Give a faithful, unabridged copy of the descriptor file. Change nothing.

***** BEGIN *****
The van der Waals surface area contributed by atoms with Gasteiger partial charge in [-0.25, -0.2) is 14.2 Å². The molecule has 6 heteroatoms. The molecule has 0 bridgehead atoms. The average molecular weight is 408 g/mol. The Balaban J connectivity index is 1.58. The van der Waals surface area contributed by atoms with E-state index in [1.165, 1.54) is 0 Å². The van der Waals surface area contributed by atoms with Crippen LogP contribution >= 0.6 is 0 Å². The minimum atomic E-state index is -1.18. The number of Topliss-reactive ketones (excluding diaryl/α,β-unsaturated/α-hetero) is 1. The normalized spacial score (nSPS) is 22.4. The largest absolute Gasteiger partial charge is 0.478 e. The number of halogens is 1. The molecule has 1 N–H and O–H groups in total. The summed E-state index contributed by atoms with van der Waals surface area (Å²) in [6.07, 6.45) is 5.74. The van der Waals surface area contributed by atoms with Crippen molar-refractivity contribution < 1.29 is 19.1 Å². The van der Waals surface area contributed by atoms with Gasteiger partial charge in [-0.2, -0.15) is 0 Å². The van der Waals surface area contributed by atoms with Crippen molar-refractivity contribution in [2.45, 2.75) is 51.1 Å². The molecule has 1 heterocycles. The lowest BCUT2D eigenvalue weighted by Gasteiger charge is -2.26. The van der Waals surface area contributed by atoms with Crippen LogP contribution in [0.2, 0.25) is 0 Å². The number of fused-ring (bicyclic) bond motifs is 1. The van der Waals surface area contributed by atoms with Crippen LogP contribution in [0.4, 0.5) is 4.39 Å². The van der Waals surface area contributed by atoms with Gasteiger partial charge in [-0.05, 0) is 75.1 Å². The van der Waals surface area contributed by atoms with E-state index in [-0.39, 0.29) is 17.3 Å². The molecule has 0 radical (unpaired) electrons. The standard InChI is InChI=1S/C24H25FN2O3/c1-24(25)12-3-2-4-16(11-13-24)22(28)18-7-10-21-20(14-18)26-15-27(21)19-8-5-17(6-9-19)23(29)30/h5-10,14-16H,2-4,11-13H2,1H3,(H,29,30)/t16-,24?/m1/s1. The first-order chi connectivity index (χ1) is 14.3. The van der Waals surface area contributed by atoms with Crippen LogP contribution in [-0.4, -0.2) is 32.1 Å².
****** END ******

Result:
The van der Waals surface area contributed by atoms with Gasteiger partial charge in [-0.25, -0.2) is 14.2 Å². The molecule has 6 heteroatoms. The molecule has 0 bridgehead atoms. The average molecular weight is 408 g/mol. The Balaban J connectivity index is 1.58. The van der Waals surface area contributed by atoms with E-state index in [1.165, 1.54) is 0 Å². The van der Waals surface area contributed by atoms with Crippen LogP contribution >= 0.6 is 0 Å². The minimum atomic E-state index is -1.18. The number of Topliss-reactive ketones (excluding diaryl/α,β-unsaturated/α-hetero) is 1. The normalized spacial score (nSPS) is 22.4. The largest absolute Gasteiger partial charge is 0.478 e. The number of halogens is 1. The molecule has 1 N–H and O–H groups in total. The summed E-state index contributed by atoms with van der Waals surface area (Å²) in [6.07, 6.45) is 5.74. The van der Waals surface area contributed by atoms with Crippen molar-refractivity contribution < 1.29 is 19.1 Å². The van der Waals surface area contributed by atoms with Gasteiger partial charge in [-0.2, -0.15) is 0 Å². The van der Waals surface area contributed by atoms with Crippen molar-refractivity contribution in [2.45, 2.75) is 51.1 Å². The molecule has 1 heterocycles. The lowest BCUT2D eigenvalue weighted by Gasteiger charge is -2.26. The van der Waals surface area contributed by atoms with Crippen LogP contribution in [0.2, 0.25) is 0 Å². The number of fused-ring (bicyclic) bond motifs is 1. The van der Waals surface area contributed by atoms with Crippen LogP contribution in [0.4, 0.5) is 4.39 Å². The van der Waals surface area contributed by atoms with Gasteiger partial charge in [-0.05, 0) is 75.1 Å². The van der Waals surface area contributed by atoms with E-state index in [-0.39, 0.29) is 17.3 Å². The molecule has 0 radical (unpaired) electrons. The standard InChI is InChI=1S/C24H25FN2O3/c1-24(25)12-3-2-4-16(11-13-24)22(28)18-7-10-21-20(14-18)26-15-27(21)19-8-5-17(6-9-19)23(29)30/h5-10,14-16H,2-4,11-13H2,1H3,(H,29,30)/t16-,24?/m1/s1. The first-order chi connectivity index (χ1) is 14.3. The van der Waals surface area contributed by atoms with Crippen LogP contribution in [-0.4, -0.2) is 32.1 Å².